16. Badger says:

    “Why _So Many_ Baby Boomers are Getting Divorced”

    As a numbers guy, I am strongly bothered by this trend of conjuring up “trends” out of thin air with no stats to back it up. The Hymowitz posse has done the same thing, with their “too many men are dropping out and playing video games” without any justification about how to measure or determine “too many.”

    “Too many” is a wholly subjective judgment, based (in Hymowitz’s own words) on the experiences of her 20-something interns and underlings who date losers, and the appearance of schlubby guys in successful movies.

    What was hilarious about Kay’s WSJ article was that it tried to visually lay out this “problem” using a photo collage of a bunch of dudes and a woman in a business suit with an atrocious haircut. It was a photographic Rorschach test, no doubt women thought this girl was a super catch, meanwhile us guys went “whaat?”

    Back on the actual point: Truth be told it’s a very feminine way of thinking, where whatever you “feel” or “perceive” trumps the objective reality.

  17. deti says:

    @ Dalrock:

    “But gen x and y are divorcing at lower rates than the boomers and silents did when they were that age. So divorce rates for younger age brackets went down between 1990 and 2010, while rates for older age brackets went up. Think of the boomers and silents as a wave of divorce moving through time.”

    Do you think gen x and y are divorcing at lower rates because these generations are marrying at (albeit slightly) lower rates? I think we know the numbers on marriage are creeping downward and age at first marriage is creeping upward. But we also know that we hear about the never marrieds and the “where are all the good men” crowd because they are the most vocal.

  18. deti says:

    “The simplest answer for the US data seems to be that boomers and silents simply divorce at much higher rates than the generations before or after them.”

    This seems to be the money quote. It also seems to bear out the effects of the social, political and cultural upheavals that generation fomented and lived through — the sexual revolution; cheap, safe and effective birth control, no-fault divorce; Roe v. Wade; and individual rights. It also seems to coincide with the visible rise of political power of special interest groups (women, gay rights, reproductive rights, and so forth).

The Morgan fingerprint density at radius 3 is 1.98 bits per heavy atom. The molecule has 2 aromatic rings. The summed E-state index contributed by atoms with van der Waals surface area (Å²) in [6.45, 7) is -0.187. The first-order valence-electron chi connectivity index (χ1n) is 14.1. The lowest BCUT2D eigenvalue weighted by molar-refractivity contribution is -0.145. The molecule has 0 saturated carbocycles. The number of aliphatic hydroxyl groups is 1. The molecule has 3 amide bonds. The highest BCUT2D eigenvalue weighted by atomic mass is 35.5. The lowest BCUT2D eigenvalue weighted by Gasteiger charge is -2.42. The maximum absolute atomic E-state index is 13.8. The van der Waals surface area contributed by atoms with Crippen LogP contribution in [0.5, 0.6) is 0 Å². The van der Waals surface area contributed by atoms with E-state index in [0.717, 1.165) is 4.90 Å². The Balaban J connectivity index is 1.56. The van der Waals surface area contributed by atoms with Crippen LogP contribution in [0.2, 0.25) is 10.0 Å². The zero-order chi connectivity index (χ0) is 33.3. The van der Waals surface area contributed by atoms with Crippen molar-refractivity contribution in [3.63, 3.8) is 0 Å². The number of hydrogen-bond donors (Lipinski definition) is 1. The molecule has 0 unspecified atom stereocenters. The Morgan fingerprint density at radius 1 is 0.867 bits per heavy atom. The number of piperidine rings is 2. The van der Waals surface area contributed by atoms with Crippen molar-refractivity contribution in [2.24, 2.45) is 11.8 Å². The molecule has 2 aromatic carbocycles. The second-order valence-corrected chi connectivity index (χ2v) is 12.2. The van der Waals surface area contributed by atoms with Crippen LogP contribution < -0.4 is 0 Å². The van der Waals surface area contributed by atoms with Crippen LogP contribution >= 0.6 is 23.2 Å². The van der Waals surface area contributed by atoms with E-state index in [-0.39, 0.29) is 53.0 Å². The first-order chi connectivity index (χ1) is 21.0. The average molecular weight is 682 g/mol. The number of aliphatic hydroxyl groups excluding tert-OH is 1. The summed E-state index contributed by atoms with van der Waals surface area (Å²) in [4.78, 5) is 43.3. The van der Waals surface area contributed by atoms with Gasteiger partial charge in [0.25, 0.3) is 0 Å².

19. GKChesterton says:

    @Singer

    I’m with Draggin, I’m not clear where you are running with this.

  20. @ draggin, deti, and dalrock.
    The numbers are FAR GREATER than what is being captured in the data and the problem is FAR WORSE than the report suggests.

    Dalrocks previous post of “Whistling through the graveyard?” had a link to show that divorce was declining from Susan Walsh on “Your Chances of Divorce May Be Much Lower Than You Think”. In it she shared some stats on divorce rates from the 2010 State of Our Unions report by The National Marriage Project at the University of Virginia which used extrapolated data from 45 states data vs. actual data from 50 states. It is sloppy sloppy sloppy statistics of which can be used- knowing the severe limitations of the accuracy.
    I strongly suspect the defacto numbers can be found at the state level and complied easily but no one has bothered, has “the balls” to collect it and present the real findings.

  21. Dalrock says:

    @Michael Singer

    FYI, as mentioned the method, reliability of data,data collection, and accuracy has changed quite a bit. The 1990 numbers were defacto – the 2009 numbers are “extrapolated” from only 2 million people ( very small considering the overall population). Hence the numbers are grossly inaccurate compared to 1990.

    I haven’t studied the ACS methodology, but a sample size of two million is huge. They still could have managed to screw up the sampling, but the size of the sample doesn’t look like a problem to me. There will be some margin of error as there always is with a sampling, but what other study have you seen with this kind of sample size?

    One interesting thing is their measurements show that divorce rates per 1,000 married have been flat since 1990 at 19, while the Marriage Project stats show a decline. You pointed out on the other thread that the Marriage Project data lacked several big states, including California. This data is a representative sample of the entire country, so I’m inclined to think it is more accurate. A good sample is better than a biased census. I’m going to email the Marriage Project folks with the question of why their numbers differ so far from NCFMR (using ACS survey data). Interestingly they look like similar organizations. Both The Marriage Project and NCFMR are university sponsored projects looking at marriage trends.

  22. Dalrock says:

    @Deti

    Do you think gen x and y are divorcing at lower rates because these generations are marrying at (albeit slightly) lower rates? I think we know the numbers on marriage are creeping downward and age at first marriage is creeping upward. But we also know that we hear about the never marrieds and the “where are all the good men” crowd because they are the most vocal.